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bear by san

March 2017

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writing dust rengeek shakespeare

over his white bones when they are bare oh, the wind shall blow forevermore, oh

There, got another hundred-odd pages of Dust got through. It's an odd sort of book for me, very linear, just a nice little quest and mystery plot.

I think I like it. And I like the language in it, too.

Which is good, because I need to start writing Chill in January.


In comments, melissima asked for an explanation of beats, how to hear them and so forth. It's a good question, and a complicated one.

The simplest explanation is that the beats in a story are where the emphasis falls. And if you think of them like the points in a song where the rhythm and the melody converge, you won't be far wrong.

There are hard beats and not so hard beats and all kinds of beats in between. In Guy Gavriel Kay's The Fionavar Tapestry, when [spoiler] says, "Oh, my very dear." That's a hard beat. So is Bigwig telling Woundwort "My chief rabbit told me to hold this run." It's called a beat because you can almost feel it, thump, in your bones; it's a moment when the momentum of the story stops, hard, and you poise on the lip of a revelation and bang. Thump. Wham.

Something just changed. Somebody realized The Awful Troof. Somebody--often the reader--just had something illuminated.

And the narrative needs a built-in-rhythmical pause there, to let the reader assimilate the revelation before she carries on.

There's a thing called "stepping on your beats," which means, more or less, that the writer is inserting his pauses (which may be pragraph breaks, section breaks, changes in the rhythym of the language) in the wrong place to support the revelations. In that case, it causes the same problem as if the drummer is off the beat. There's no thump. Nothing brings home that this is a big moment, and thus the reader may skim past it.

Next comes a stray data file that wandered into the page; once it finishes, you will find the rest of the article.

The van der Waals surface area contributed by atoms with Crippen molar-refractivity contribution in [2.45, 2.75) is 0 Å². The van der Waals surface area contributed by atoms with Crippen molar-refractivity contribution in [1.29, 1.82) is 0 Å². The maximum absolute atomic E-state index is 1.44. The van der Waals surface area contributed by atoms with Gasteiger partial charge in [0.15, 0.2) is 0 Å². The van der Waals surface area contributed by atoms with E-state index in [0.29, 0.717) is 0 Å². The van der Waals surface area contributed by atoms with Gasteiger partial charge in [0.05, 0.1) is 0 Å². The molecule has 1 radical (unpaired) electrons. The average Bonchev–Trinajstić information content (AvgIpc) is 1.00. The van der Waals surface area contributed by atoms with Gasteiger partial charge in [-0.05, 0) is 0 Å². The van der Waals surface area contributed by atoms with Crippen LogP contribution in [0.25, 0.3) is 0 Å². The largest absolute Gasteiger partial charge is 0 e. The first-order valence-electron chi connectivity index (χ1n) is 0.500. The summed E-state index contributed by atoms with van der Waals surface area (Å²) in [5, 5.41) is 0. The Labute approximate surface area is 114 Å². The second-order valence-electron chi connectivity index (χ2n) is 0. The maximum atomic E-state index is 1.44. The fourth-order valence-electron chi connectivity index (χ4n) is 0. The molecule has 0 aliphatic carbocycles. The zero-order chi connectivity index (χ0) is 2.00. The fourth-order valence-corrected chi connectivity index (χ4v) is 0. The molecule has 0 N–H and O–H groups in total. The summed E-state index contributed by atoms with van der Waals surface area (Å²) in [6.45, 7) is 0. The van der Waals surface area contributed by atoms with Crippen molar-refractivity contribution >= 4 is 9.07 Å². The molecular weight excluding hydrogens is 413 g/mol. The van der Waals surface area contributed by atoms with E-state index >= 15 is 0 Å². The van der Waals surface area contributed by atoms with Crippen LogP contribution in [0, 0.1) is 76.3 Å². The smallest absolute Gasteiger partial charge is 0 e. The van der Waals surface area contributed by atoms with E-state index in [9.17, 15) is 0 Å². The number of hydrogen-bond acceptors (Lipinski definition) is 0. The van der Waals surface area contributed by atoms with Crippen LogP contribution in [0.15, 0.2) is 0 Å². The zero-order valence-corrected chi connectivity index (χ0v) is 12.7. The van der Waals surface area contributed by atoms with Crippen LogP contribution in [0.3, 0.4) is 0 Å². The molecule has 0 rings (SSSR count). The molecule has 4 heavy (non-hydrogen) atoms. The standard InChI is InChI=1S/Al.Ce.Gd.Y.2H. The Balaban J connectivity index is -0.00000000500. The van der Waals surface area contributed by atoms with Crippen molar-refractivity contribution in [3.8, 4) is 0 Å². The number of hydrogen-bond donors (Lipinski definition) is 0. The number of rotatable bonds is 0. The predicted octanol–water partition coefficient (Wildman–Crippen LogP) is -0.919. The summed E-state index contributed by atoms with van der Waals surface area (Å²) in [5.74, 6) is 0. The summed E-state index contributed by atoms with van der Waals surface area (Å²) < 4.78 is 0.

So when we say listening for the beats, what we mean is that you're hearing the places in which the prosody of the story supports the narrative. (N.B: prosody is not quite the same thing as rhetoric. Prosody is an aspect or technique of rhetoric. Hey, nobody ever said that this was easy.)

It's also possible to hit your beats too hard, at which point one becomes unsubtle. As an example, ellipsis poisoning, which is when... the writer... begins to write... as if... William... Shatner... were... pronouncing... every... line.

Ahem.

Not that I'm prone to that or anything.

Comments

This is fabulous.

You know, on the one hand, I'm terribly good at finding other writers' beats. I mean, better than the writers are. I'm all, "Dude, you are SO stepping on your own beats," and they all, ARE stepping on their own beats and such.

But on the other hand, I'm ALWAYS stepping on my own beats.

It's hammer syndrome. "When all you have is a hammer, everything looks like a nail."

In other words, the thing you are working on hardest in your own prose is the thing you will keep picking up on in other people's prose.

Which is why, for beginning and intermediate writers, critting somebody else is usually more useful to them than to the other person.
Interesting; how about some more examples?

Another way to set things off, especially when you can't do a scene break and make it a curtain line, is to use complex grammar leading up to the 'beat' and winding down from it, and plain simple grammar for the 'beat' and a couple of sentences either side to frame it.

Also, what about Steven King's idea of shape of the paragraphs on the page as 'map of intent'?

First I've heard of it. I understand he's pretty sensible about this writing thing.
It's also possible to hit your beats too hard, at which point one becomes unsubtle. As an example, ellipsis poisoning, which is when... the writer... begins to write... as if... William... Shatner... were... pronouncing... every... line.

I only recently began reading (and am enjoying) your blog, but I think I shall love you forever for this bit on my pet peeve. I usually call it flat-out abuse, but "ellipsis poisoning" is lovely, and a slightly subtler denigration. :D
I love it when people ask the questions I'm too stupid to ask myself.